News & Research

‘Movers’ could be a group to watch

The surge in available listings in New Zealand’s residential housing market is reshaping buyer options, with relocating owner-occupiers (movers) showing early signs of a comeback.

Figures from CoreLogic NZ’s May Housing Chart Pack reveal the share of property purchases by movers edged up to 27% in April from 26% in Q1 2024.

The CoreLogic Buyer Classification series shows the market share of movers had previously been on par with first home buyers (FHBs) nationally for about 6-9 months, unchanged at 26%.

Meanwhile, the portion of purchases by FHBs ticked down to 25% in April, and mortgaged multiple property owners continue to sit around 20-21% of activity, a low level compared to past standards.

CoreLogic’s Chief Property Economist, Kelvin Davidson said there’s probably been some pent-up demand over recent years and an emerging need or want for more owner-occupiers to shift.

“Movers have been relatively quiet in recent years, perhaps owing to factors such as a lack of choice in available listings, the hindrance of conditional offers and needing to sell before they buy, as well as the financial hurdle to trade up.

“However, life doesn’t stop, and with listings activity relatively strong in 2024, it would appear that a pent-up reluctance to list among homeowners in the final few months of last year is now coming forward and turning into available stock this year.

“New listings in April were nearly 9% higher than the same period last year and that’s creating more choice generally for all buyer types. It wouldn’t be a surprise to see listings continue to flow in the coming months, especially if the shorter Brightline Test from the 1st of July prompts some investors to sell,” he said.

Mr Davidson doesn’t anticipate owner-occupiers’ increased activity to crowd out other buyer groups, given that movers absorb a listing when they buy but also create new listings on the sale side.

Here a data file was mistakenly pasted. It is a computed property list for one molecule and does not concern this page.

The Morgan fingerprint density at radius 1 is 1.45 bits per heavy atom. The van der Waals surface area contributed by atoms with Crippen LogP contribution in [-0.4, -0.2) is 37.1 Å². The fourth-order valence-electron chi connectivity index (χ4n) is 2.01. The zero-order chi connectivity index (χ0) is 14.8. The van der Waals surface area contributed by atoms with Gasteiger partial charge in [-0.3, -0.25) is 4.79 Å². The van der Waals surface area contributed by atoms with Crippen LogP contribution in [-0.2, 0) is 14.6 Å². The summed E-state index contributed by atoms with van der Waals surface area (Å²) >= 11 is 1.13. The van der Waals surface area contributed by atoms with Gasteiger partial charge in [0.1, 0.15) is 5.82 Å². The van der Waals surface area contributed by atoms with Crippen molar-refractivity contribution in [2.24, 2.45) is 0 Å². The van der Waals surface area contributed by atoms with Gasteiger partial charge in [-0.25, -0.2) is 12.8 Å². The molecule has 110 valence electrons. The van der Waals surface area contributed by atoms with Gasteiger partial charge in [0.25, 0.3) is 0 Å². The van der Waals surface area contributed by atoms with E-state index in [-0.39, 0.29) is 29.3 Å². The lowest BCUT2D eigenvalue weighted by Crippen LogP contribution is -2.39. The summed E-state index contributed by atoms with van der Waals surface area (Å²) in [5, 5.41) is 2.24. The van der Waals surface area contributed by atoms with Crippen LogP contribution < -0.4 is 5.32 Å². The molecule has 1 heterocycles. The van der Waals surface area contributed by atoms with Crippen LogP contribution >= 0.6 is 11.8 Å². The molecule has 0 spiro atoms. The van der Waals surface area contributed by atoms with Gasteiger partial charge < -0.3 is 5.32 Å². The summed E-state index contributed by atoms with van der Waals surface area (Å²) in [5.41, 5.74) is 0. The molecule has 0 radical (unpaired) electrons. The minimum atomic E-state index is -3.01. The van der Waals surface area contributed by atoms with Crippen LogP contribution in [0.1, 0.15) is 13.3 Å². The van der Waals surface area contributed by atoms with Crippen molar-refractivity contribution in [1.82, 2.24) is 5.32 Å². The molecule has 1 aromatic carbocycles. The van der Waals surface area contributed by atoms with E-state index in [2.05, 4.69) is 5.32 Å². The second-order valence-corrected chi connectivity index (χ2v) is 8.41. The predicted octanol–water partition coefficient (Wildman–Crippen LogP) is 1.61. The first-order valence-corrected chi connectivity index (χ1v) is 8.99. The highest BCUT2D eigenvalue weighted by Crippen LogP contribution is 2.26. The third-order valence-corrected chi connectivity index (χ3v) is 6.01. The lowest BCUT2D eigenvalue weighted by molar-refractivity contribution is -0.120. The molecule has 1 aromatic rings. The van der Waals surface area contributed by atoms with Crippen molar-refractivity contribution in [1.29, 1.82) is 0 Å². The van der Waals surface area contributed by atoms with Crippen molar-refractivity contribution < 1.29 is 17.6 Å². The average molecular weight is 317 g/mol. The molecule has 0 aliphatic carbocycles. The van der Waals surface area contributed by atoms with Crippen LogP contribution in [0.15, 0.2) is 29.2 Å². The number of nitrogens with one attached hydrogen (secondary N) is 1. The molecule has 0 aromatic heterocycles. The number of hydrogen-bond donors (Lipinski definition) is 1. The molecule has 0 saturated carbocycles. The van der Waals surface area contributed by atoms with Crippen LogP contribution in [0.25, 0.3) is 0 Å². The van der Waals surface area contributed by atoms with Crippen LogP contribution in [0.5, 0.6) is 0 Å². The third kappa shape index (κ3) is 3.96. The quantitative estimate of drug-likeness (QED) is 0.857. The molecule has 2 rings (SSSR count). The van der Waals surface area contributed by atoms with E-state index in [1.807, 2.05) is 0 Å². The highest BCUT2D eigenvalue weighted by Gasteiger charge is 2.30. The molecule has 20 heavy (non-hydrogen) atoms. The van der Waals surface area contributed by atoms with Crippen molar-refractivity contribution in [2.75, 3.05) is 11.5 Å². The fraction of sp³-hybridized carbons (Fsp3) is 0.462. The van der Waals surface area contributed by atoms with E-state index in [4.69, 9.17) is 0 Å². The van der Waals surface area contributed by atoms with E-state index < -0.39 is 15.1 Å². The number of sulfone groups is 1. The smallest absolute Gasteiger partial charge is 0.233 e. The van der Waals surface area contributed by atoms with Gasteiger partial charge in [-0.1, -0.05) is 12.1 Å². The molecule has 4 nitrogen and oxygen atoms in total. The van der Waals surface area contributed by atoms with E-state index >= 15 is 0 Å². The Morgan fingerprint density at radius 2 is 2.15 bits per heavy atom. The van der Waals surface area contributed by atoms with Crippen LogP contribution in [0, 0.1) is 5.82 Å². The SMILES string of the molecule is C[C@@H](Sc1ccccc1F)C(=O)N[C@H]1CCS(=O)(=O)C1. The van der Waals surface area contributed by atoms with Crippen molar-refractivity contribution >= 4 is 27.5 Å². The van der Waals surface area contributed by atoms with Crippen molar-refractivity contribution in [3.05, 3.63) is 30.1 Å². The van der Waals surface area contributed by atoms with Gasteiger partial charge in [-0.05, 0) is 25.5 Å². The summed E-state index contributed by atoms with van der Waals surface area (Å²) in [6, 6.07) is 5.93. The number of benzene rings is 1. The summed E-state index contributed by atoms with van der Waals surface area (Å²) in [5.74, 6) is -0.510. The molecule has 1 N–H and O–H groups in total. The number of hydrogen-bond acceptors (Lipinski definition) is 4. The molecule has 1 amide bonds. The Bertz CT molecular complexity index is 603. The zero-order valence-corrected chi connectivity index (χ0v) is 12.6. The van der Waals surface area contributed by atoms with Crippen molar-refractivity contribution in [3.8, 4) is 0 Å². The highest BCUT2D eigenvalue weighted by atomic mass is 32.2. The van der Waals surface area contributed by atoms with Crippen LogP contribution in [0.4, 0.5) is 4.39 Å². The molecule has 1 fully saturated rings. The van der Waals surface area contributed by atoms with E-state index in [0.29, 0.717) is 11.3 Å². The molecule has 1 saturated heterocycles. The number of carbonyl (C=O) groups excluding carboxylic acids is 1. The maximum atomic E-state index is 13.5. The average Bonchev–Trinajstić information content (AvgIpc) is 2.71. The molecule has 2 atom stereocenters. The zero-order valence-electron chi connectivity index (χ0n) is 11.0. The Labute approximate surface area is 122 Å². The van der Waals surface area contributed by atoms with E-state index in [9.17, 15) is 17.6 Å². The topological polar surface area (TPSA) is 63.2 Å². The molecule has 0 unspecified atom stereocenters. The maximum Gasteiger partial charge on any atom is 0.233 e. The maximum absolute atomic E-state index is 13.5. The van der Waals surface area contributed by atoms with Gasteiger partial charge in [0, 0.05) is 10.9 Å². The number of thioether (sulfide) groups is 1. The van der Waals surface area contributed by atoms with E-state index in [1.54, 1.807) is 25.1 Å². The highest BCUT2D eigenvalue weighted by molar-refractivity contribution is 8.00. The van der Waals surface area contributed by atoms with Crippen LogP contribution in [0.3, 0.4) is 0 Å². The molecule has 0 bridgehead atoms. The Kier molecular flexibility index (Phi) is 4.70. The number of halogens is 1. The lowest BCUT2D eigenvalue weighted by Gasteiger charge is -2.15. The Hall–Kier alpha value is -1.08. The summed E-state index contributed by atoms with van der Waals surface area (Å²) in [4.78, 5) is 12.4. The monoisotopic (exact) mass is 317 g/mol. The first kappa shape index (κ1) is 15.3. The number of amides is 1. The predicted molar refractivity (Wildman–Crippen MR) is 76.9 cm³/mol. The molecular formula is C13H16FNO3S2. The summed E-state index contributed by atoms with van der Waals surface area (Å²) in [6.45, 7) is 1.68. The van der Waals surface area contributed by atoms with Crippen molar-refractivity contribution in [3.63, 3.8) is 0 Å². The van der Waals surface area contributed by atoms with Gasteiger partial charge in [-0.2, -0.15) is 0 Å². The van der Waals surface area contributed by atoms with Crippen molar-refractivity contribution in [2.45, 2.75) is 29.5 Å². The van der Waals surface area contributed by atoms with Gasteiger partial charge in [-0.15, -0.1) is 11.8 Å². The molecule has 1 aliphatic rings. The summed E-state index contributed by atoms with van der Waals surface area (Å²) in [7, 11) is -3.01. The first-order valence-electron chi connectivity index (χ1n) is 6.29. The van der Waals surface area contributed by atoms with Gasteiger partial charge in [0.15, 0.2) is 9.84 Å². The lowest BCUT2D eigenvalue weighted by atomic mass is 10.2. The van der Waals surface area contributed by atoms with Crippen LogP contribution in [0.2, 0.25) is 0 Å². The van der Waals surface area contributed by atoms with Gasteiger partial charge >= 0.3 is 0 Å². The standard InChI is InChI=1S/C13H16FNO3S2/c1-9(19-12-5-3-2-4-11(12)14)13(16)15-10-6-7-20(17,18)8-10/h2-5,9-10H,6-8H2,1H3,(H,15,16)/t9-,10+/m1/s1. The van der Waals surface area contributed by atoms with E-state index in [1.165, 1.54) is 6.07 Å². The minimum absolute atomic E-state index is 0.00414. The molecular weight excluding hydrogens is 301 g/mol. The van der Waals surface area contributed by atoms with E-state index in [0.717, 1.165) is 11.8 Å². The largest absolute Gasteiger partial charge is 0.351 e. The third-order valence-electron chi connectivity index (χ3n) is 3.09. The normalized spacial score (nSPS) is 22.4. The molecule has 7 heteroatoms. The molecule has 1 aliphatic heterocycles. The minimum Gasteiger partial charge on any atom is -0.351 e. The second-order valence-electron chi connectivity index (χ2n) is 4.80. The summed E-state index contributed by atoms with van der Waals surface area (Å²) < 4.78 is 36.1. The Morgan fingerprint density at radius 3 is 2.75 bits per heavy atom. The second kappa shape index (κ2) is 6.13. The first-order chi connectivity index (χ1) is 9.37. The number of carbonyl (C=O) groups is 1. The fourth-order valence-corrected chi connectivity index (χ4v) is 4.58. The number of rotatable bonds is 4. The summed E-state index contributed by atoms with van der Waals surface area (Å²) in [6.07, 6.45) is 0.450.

“It’s early days for any re-emergence of movers’ demand, but looking ahead, they could be a group to watch as financial conditions start to ease with mortgage rates tipped to fall in 2025,” he said.

May Housing Chart Pack highlights:

  • New Zealand’s residential real estate market is worth a combined $1.63 trillion.
  • There was a 0.6% increase in average property values across NZ in the three months to April. Average values increased 0.5% in the year to April, the strongest since September 2022 (2.8%).
  • Wellington and Dunedin were the strongest performing main centres increasing 1.8% and 1.6% respectively in the three months to April, while within Auckland’s sub-markets, Rodney and Auckland City were the only areas that saw growth, increasing 2.1% and 0.7% respectively in the three months to April.
  • April sales volumes increased for the 12th consecutive month and were 15% higher than the same month in 2023.
  • There were almost 71,400 sales in the year to April, up from the trough seen in the same period last year, but still well below NZ’s 10-year average of more than 90,000 per year.
  • There were 8,109 new listings over the four weeks ending 29th April.
  • Total stock on the market is 27% higher than the five-year average.
  • National rental growth of 4.2% in the year to April is slowing but still running at historically high levels.
  • Gross rental yields nationally remain at 3.2% (from a trough of 2.6% for much of 2022), the highest level since late 2020.
  • Around 60% of NZ’s existing mortgages by value are currently fixed but are due to reprice onto a new (generally higher) mortgage rate over the next 12 months.
  • Inflation seems to have passed its peak and the Reserve Bank will wait to see the effects of the final 5.5% OCR for this tightening cycle.

Download the May Housing Chart Pack


CoreLogic New Zealand

CoreLogic New Zealand

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